Aberdeen Performing Arts is a vibrant, cultural hub at the heart of city life inspiring, exploring and engaging through live performances and creative projects. Creating A Spark in the North-east with our homegrown shows and productions.

Freshly Squeezed Theatre, Saturday 24 January 2015


The premiere in a series of new work events, supporting the work of budding writers, performers, directors and designers. Under the direction a professional cast, nine new voices were brought to life after a six month workshop programme led by North East playwright and actor Lesley Hart and included guest sessions from world class playwrights and dramaturges Frances Poet, Zinnie Harris, David Greig and David Harrower.

Read the Freshly Squeezed Theatre programme or watch the live performances

 

How Will I Know by Laura Miller
The inspiration for How Will I Know partly came about after watching a marathon of the MTV's show Catfish; which bombastically highlights the perils of internet relationships. The rest was born of my own curiosity into what the internet would be like as a person, if it were a person, and if it could possible form an opinion of its own, given that it is a vehicle for other peoples thoughts, lies and cat videos.

 

Carpool by George Milne
Car Pool is an excerpt from a longer piece that was subsequently written for radio and broadcast by the Station House Media Unit’s radio service over Christmas 2014. The idea for Car Pool was to consider how friends may drift apart, and suddenly meet in an unexpected manner. How honest are they with each other? How do they feel about the old days? And what if one has a great big secret he wants to keep from?

 

The Next Time You See Me by Shane Strachan
The Next Time You See Me is similar to much of the prose the Shane Strachan uses to utilise the Northeast and its Doric dialect to explore contemporary issues. While some people might have associations of works in Doric and North east writing more generally, with parochialism or kailyard couthyness, he hoped this play would break down those preconceptions, alongside tackling subjects that are still taboo in many Scottish towns. Moving from the limitations of the written word in prose to the much more accessible and direct form of staged drama has allowed for a more authentic rendering of Northeast speech, which was very liberating to write.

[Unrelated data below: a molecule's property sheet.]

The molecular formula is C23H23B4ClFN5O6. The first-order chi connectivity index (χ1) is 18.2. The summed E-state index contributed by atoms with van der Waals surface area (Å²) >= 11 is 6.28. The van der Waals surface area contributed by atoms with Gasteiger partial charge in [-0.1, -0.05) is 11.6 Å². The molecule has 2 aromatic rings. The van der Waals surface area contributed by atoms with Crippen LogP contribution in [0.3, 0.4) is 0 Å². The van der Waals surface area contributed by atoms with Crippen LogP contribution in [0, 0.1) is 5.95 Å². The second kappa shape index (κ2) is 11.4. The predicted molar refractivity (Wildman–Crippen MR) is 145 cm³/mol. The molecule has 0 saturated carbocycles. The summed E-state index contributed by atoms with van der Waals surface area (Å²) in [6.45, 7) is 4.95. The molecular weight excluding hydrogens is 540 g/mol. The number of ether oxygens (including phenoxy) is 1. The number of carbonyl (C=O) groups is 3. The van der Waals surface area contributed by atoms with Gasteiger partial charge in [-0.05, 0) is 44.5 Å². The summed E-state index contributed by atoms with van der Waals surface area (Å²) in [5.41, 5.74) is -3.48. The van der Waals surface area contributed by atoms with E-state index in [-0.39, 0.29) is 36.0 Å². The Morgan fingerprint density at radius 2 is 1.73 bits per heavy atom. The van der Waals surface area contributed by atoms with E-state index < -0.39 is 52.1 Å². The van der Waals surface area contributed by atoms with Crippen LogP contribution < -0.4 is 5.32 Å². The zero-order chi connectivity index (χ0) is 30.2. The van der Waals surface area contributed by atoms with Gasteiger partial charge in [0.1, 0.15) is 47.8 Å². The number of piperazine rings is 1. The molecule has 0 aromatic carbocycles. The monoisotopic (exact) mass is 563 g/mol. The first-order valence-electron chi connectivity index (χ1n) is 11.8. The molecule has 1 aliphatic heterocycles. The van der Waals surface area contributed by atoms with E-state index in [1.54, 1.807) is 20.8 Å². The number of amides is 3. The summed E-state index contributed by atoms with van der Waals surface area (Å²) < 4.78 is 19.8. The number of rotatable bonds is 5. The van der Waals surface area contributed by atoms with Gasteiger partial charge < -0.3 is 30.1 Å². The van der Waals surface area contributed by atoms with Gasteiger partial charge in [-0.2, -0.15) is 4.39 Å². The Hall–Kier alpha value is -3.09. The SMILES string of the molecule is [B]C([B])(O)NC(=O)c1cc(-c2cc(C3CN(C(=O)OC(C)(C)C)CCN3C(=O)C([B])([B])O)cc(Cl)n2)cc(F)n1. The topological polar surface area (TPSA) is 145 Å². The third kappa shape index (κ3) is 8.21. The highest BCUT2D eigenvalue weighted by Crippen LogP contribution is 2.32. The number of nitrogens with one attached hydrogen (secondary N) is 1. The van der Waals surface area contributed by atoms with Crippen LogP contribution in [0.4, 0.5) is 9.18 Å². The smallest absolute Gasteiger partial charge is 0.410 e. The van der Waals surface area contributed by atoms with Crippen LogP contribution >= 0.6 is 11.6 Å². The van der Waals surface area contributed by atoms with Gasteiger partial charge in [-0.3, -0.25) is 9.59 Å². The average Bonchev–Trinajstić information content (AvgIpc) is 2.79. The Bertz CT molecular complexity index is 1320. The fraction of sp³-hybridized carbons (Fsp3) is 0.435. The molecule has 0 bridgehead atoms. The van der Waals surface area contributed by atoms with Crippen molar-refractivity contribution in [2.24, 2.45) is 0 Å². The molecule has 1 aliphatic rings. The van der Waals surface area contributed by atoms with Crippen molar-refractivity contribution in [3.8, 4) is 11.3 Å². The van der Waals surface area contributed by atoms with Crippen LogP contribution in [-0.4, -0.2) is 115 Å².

Pawn to Queen Five by Tim Tricker
Pawn to Queen Five explores the relationship between two female characters. The piece is written such that ages are unspecified, so hopefully the interpretation of the play can vary depending on casting. The title references the fact that, on a board during a game of chess, it only takes a pawn five moves to become a queen. The play investigates small increments of movement, whether physical, linguistic or imaginative.

 

69 by Polly Gordon
Jess has just turned 69. She seeks excitement and has set out on the road to a final mad passionate fling. Will this deviation from the tedium of her current life path lead to what she wants? Jess faces some role reversal and reminiscing along the way.

 

Knots & Crosses by Donna Ewen
Inspired by the story of Henry Burnett, the first and last man to be hung at HMP Aberdeen. His remains were exhumed when the prison closed down. It was to be close to half a century after his death before his family were able to hold a private ceremony for him at Aberdeen Crematorium on August 7, 2014.

 

Who Cares by Margaret Ludgate
The over 60s group is growing faster than any other in society. There are more of us than ever before, and, although ageing is not an illness, it can bring in its wake many problems affecting older people and their families. Is there, for example, a solution to satisfy both the dependent elderly person and their carer, allowing each to lead a fulfilling life? In this excerpt, the mother Vera and her daughter are set on a collision course. Who will call the tune in the end?

 

WOLF by Jennifer Merchant
WOLF started with a short story read in a collection of Scottish folk and fairy tales, written by the Aberdeenshire born minister and writer George MacDonald, The Grey Wolf is naturally a disturbing story, but one which is ambiguous in the depiction of its three characters and open to interpretation. As it is only told from the perspective of one character and contains very little dialogue, this play explores the characters in more depth and in a contemporary setting, whilst still maintaining an element of fantasy. Where we put the blame and how we cope with feeling isolated, particularly when others can’t or won’t see where the damage lies, is explored through WOLF, albeit in a slightly offbeat and perhaps comical way at times.

 

Albrecht in Venice by Marka Rifat
Inspired by Dürer’s work from an early age, including the postcard of his finely detailed watercolour of a young hare from 1502 (painted four years after his first visit to Venice, the setting for the play). Everything Marka Rifat read about him over the years increased his fascination for this multi talented, intelligent, well travelled and ambitious man from Nuremberg who matched his desire to be an artist in the modern sense, producing what he wanted (rather than a craftsman, working to commission, which was the norm at that time), while ensuring financial and critical success.